I've seen musicians, painters, and writers - as well as photographers - all get tangled up in the seductive mechanics of craft and lose sight of the bigger thing they are trying to get done. I am not immune to this myself. But I'd rather make something a little ragged and right than perfect and dull. Of course if you can get your art technically perfect and with expressing great feeling, embodying a powerful idea, and beautiful that is an unstoppable combination: Coppola's "The Godfather Part II" for example.
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Ellis Vener
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torger
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« Reply #7 on: May 30, 2012, 12:10:54 PM »
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As the famous Ansel Adams quote goes: "There is nothing worse than a sharp image of a fuzzy concept."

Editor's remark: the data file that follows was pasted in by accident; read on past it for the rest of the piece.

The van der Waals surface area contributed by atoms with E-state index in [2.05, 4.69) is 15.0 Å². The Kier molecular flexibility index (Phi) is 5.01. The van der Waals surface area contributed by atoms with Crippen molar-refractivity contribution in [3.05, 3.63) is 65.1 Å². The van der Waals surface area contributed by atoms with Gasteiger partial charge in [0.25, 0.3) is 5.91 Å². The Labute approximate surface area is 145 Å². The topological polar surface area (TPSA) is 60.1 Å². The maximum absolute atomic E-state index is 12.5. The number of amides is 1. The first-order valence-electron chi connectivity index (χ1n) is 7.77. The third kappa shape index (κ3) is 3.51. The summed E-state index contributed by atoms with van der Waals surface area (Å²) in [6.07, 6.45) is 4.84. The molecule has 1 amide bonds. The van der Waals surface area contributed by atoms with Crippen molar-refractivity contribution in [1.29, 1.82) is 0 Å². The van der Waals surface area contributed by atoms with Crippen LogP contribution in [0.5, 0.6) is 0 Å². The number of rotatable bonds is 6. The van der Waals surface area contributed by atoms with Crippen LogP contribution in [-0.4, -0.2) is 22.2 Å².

That's for the viewer.

For me, the photographer, I'd actually say "There is nothing worse than a fuzzy image of a sharp concept". The angst if I did not nail the picture due to poor technique or equipment when it was before my eyes is huge. You don't always get a second chance...

;-)
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Ellis Vener
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« Reply #8 on: May 30, 2012, 12:35:58 PM »
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You never get a second chance. never, ever.
But see Robert Capa's photographs of the D-Day landings  as well as more than a little of Henri Cartier-Bresson's work as an antidote to thinking that '"There is nothing worse than a fuzzy image of a sharp concept"